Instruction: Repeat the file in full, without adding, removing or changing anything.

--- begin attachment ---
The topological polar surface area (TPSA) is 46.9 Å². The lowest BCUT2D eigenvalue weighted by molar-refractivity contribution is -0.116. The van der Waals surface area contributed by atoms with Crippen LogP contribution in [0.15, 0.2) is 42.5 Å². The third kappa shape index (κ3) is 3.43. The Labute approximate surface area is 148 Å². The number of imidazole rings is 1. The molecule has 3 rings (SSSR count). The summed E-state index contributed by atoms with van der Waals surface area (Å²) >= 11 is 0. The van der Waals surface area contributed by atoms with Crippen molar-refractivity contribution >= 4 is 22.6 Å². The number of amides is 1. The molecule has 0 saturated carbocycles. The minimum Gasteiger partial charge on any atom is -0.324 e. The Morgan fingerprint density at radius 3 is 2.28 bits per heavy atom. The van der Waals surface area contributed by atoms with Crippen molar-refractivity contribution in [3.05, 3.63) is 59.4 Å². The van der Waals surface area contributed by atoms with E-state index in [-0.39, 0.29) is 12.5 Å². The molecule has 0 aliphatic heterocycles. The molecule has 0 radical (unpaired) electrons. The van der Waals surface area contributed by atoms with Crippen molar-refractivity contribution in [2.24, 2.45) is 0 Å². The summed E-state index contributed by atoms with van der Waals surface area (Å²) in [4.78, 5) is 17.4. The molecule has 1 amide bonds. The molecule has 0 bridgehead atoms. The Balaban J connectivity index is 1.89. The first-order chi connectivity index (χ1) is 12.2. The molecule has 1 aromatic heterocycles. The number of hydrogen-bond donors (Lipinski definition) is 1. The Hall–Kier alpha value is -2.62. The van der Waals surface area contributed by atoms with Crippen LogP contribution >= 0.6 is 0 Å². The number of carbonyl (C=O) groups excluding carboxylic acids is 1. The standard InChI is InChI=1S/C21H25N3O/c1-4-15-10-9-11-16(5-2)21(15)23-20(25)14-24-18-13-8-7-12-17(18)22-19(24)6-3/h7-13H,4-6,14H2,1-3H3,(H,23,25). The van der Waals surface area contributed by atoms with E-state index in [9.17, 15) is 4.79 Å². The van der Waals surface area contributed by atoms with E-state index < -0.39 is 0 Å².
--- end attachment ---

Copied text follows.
The topological polar surface area (TPSA) is 46.9 Å². The lowest BCUT2D eigenvalue weighted by molar-refractivity contribution is -0.116. The van der Waals surface area contributed by atoms with Crippen LogP contribution in [0.15, 0.2) is 42.5 Å². The third kappa shape index (κ3) is 3.43. The Labute approximate surface area is 148 Å². The number of imidazole rings is 1. The molecule has 3 rings (SSSR count). The summed E-state index contributed by atoms with van der Waals surface area (Å²) >= 11 is 0. The van der Waals surface area contributed by atoms with Crippen molar-refractivity contribution >= 4 is 22.6 Å². The number of amides is 1. The molecule has 0 saturated carbocycles. The minimum Gasteiger partial charge on any atom is -0.324 e. The Morgan fingerprint density at radius 3 is 2.28 bits per heavy atom. The van der Waals surface area contributed by atoms with Crippen molar-refractivity contribution in [3.05, 3.63) is 59.4 Å². The van der Waals surface area contributed by atoms with E-state index in [-0.39, 0.29) is 12.5 Å². The molecule has 0 aliphatic heterocycles. The molecule has 0 radical (unpaired) electrons. The van der Waals surface area contributed by atoms with Crippen molar-refractivity contribution in [2.24, 2.45) is 0 Å². The summed E-state index contributed by atoms with van der Waals surface area (Å²) in [4.78, 5) is 17.4. The molecule has 1 amide bonds. The molecule has 0 bridgehead atoms. The Balaban J connectivity index is 1.89. The first-order chi connectivity index (χ1) is 12.2. The molecule has 1 aromatic heterocycles. The number of hydrogen-bond donors (Lipinski definition) is 1. The Hall–Kier alpha value is -2.62. The van der Waals surface area contributed by atoms with Crippen LogP contribution >= 0.6 is 0 Å². The number of carbonyl (C=O) groups excluding carboxylic acids is 1. The standard InChI is InChI=1S/C21H25N3O/c1-4-15-10-9-11-16(5-2)21(15)23-20(25)14-24-18-13-8-7-12-17(18)22-19(24)6-3/h7-13H,4-6,14H2,1-3H3,(H,23,25). The van der Waals surface area contributed by atoms with E-state index in [9.17, 15) is 4.79 Å². The van der Waals surface area contributed by atoms with E-state index < -0.39 is 0 Å².